Italian researchers have published an article in the peer-reviewed scientific journal Food Additives & Contaminants: Part A on the migration of diethylhexylphthalate (DEHP) and dibutylphthalate (DBP) from polyethyleneterephthalate (PET) and aluminum (Al) dishes into ready-to-eat meals for hospital patients.
Both phthalates were detected in the foods before packaging. By taking samples at 3 different time points the scientists could identify migration from the PET dishes to the heated foods as source of increased phthalate levels in PET-packaged meals. The hot meals packaged in Al trays did not show an increase of DEHP, DBP compared to the food’s phthalate levels prior to packaging.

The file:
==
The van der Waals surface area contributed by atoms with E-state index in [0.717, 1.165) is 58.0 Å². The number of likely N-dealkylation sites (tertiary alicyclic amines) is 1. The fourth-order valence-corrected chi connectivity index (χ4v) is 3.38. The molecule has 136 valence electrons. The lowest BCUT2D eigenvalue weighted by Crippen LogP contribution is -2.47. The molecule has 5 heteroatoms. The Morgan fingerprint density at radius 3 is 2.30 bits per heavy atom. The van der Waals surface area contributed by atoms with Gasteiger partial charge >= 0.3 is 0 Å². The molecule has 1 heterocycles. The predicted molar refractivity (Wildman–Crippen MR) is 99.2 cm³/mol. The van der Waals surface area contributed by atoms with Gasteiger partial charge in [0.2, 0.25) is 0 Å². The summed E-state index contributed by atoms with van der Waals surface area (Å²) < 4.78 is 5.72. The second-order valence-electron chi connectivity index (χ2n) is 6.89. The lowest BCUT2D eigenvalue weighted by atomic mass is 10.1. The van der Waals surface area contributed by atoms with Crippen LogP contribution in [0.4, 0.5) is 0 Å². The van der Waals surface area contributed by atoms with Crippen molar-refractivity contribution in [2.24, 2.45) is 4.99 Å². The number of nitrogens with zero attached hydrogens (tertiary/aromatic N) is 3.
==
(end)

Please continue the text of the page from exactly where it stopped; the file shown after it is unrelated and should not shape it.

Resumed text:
Before packaging, the meals contained 23 ppb DBP (±2) and 69 ppb DEHP (±41). After 2 h heated storage (temperature range between 40 and 75°C) PET packaged meals had statistically significantly increased concentrations of both phthalates (DBP levels 73 ppb (±49), DEHP levels 144 ppb (±92)).